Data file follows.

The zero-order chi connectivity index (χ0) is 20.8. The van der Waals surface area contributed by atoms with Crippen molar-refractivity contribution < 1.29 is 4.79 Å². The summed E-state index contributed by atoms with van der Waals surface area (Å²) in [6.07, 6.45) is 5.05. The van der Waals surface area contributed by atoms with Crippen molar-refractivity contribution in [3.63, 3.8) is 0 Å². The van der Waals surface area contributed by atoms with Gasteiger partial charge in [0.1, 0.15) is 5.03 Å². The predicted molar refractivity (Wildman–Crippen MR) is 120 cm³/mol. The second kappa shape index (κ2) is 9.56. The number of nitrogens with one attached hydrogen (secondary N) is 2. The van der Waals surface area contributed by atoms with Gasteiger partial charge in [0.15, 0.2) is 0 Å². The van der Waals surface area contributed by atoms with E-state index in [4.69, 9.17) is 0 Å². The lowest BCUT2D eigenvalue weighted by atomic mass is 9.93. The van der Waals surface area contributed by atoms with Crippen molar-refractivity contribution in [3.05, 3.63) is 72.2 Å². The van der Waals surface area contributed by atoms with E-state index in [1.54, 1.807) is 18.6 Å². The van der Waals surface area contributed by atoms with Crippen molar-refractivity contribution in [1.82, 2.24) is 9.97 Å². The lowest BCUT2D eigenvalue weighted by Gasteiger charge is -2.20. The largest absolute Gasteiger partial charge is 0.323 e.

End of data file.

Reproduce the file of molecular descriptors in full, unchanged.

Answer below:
The zero-order chi connectivity index (χ0) is 20.8. The van der Waals surface area contributed by atoms with Crippen molar-refractivity contribution < 1.29 is 4.79 Å². The summed E-state index contributed by atoms with van der Waals surface area (Å²) in [6.07, 6.45) is 5.05. The van der Waals surface area contributed by atoms with Crippen molar-refractivity contribution in [3.63, 3.8) is 0 Å². The van der Waals surface area contributed by atoms with Gasteiger partial charge in [0.1, 0.15) is 5.03 Å². The predicted molar refractivity (Wildman–Crippen MR) is 120 cm³/mol. The second kappa shape index (κ2) is 9.56. The number of nitrogens with one attached hydrogen (secondary N) is 2. The van der Waals surface area contributed by atoms with Gasteiger partial charge in [0.15, 0.2) is 0 Å². The van der Waals surface area contributed by atoms with E-state index in [4.69, 9.17) is 0 Å². The lowest BCUT2D eigenvalue weighted by atomic mass is 9.93. The van der Waals surface area contributed by atoms with Crippen molar-refractivity contribution in [3.05, 3.63) is 72.2 Å². The van der Waals surface area contributed by atoms with E-state index in [1.54, 1.807) is 18.6 Å². The van der Waals surface area contributed by atoms with Crippen molar-refractivity contribution in [1.82, 2.24) is 9.97 Å². The lowest BCUT2D eigenvalue weighted by Gasteiger charge is -2.20. The largest absolute Gasteiger partial charge is 0.323 e.